Collage Dildo: Too Good To Be True?

Several sex bloggers, myself included, received one of the extremely lovely Collage dildos by Icon Brands. These are silicone dildos in varying shapes with unique patterns printed onto them. According to Icon Brands, this is a proprietary method and so they will not reveal how it’s done, but they insist that it’s body safe and won’t peel or chip in use.

I chose the “Goth Girl” pattern because in my heart of hearts, I’m a cutesy goth who spent most of her high school dollars buying striped tights at Hot Topic and swooning over Jack Skellington. Honestly, it’s cute as hell.

[An image of a red dildo with skulls, stars, and storm clouds printed on it, along with some gothy accessories and a copy of The Nightmare Before Christmas.]

Since many of us chat on Twitter and elsewhere, we were all able to make some observations. Like…the seams where the pattern overlapped were sometimes quite pronounced. Like…some of the pattern looked weirdly folded or even crumpled at the tip. Like…sometimes it just. Fucking. Peeled off.

Now, the first person (Meg from Witch of the Wands) who reported this also noted that they did wash it with Dawn soap. The company expressly says not to use “alcohol” or “astringent” soaps…which is weird, because most body-safe toys can withstand any basic soap. (The toy cleaners often sold at various shops aren’t necessary, though you may prefer to just have a separate soap on hand for your toys!) But, okay, so it peels if you don’t follow the rules, but…

That begs the question: can you boil this toy, or bleach it, without damaging the surface? If the toy can’t withstand Dawn, which is literally so gentle it’s used to clean baby fucking ducklings, then it seems unlikely that you’d be able to treat it to anything so harsh as bleach. [NOTE: We later tested this; see the first update below] Which means this toy can’t be sanitized…which means that it is not, despite Icon’s claims, fully body safe.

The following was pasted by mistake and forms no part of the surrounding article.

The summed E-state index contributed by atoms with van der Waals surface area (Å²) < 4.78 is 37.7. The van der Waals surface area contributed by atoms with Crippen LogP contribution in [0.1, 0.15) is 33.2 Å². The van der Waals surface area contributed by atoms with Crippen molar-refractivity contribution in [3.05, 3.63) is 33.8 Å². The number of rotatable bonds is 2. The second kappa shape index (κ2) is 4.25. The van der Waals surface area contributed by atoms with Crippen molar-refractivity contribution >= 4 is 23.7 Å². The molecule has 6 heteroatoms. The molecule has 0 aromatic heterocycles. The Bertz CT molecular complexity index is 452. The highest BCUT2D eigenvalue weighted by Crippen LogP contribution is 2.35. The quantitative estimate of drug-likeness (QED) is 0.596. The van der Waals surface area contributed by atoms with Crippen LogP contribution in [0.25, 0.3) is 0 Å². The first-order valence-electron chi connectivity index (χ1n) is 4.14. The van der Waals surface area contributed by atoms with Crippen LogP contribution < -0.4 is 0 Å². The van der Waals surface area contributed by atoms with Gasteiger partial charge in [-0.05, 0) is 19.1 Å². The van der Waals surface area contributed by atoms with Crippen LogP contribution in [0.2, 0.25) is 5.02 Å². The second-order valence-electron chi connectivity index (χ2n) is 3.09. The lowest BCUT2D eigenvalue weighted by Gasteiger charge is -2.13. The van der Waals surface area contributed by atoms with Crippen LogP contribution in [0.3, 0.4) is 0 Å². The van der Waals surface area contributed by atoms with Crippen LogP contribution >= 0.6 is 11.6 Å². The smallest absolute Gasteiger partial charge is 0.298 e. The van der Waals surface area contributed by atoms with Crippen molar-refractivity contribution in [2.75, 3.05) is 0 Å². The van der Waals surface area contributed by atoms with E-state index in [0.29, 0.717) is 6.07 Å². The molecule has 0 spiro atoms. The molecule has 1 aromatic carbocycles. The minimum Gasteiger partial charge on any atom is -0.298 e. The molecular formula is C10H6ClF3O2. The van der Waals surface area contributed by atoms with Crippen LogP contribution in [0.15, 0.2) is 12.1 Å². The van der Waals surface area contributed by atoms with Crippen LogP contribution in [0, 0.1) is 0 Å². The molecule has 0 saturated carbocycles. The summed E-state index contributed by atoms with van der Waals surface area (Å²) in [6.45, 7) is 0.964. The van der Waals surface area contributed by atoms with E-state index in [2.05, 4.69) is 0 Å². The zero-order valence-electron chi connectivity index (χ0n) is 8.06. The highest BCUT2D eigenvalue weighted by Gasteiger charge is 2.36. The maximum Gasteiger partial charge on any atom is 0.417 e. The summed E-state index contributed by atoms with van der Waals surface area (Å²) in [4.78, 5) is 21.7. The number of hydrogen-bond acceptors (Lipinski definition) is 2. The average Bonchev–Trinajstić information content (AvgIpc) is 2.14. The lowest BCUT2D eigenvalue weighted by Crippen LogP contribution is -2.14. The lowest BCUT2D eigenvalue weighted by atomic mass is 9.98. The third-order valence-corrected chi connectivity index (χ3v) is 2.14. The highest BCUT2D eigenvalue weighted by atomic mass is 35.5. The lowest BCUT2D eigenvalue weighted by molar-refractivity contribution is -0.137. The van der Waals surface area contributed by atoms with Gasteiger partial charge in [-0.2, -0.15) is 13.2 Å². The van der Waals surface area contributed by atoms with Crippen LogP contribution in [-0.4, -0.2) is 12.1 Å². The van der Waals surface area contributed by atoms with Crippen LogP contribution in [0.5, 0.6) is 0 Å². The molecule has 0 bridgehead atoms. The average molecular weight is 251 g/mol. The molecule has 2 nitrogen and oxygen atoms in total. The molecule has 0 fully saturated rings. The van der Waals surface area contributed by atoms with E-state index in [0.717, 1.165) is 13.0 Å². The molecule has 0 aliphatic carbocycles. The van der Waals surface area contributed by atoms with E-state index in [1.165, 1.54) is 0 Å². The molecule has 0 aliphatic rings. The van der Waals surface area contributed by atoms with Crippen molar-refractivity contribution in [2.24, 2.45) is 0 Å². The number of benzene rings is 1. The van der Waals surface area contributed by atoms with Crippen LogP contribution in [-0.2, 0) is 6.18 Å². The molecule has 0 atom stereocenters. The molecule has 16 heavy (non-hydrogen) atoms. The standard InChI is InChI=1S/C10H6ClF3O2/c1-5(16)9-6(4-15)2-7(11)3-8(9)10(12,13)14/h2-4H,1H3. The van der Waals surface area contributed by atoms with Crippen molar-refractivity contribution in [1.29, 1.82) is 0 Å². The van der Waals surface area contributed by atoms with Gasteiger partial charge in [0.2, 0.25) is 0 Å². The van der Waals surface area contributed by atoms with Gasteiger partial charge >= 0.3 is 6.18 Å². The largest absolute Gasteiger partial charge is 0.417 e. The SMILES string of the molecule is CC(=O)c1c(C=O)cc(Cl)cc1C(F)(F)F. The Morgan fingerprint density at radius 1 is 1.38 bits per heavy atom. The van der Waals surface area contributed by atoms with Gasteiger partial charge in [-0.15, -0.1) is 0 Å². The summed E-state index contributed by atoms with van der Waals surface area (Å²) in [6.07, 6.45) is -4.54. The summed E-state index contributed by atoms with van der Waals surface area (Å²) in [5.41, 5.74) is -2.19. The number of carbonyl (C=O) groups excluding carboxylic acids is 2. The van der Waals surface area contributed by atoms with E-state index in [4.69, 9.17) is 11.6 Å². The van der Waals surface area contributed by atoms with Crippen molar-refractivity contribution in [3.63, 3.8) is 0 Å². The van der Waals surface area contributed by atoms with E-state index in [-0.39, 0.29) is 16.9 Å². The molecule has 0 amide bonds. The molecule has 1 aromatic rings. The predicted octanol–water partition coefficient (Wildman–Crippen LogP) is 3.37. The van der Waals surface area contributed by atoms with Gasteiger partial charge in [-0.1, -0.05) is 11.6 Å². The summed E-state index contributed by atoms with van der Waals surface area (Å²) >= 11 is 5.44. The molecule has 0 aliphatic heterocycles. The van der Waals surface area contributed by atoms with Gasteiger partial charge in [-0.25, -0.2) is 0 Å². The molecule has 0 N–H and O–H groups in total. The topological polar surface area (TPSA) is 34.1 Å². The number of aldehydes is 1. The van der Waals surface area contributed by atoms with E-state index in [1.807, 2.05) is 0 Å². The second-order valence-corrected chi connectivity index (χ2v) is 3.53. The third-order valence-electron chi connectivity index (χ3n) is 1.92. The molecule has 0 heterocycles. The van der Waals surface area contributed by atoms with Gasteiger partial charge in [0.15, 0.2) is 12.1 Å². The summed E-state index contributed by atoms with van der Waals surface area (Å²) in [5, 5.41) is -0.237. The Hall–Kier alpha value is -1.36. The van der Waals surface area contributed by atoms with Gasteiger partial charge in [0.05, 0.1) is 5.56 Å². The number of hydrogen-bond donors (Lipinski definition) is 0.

But, okay, let’s back up a little. Let’s just look at the fact that someone used unapproved soap, and the surface chipped. If you follow directions, surely it’s fine! Silicone is, after all, aquaphobic, so it can’t easily harbor bacteria or fungus, so even if you can’t bleach it, it should be okay. Just don’t use the Bad Soap and it should be fine!

Except…then Izzy of Dildoodler discovered theirs was peeling. They hadn’t washed it. They hadn’t even run it under hot water. [UPDATE: Here’s the full story via their blog.]

[Description: A phone photograph of the head of this dildo, with visible peeling/chipping, along with a lot of wrinkled “paint” texture. Image courtesy of Izzy at Dildoodler.]

As near as anyone can tell, whatever method they used for the pattern had a slight flaw at the top (as Izzy said, near the “pee hole”) where the paint layer was heavily overlapped. It felt gritty and so, experimentally, they poked at it, and that’s where it started to flake off.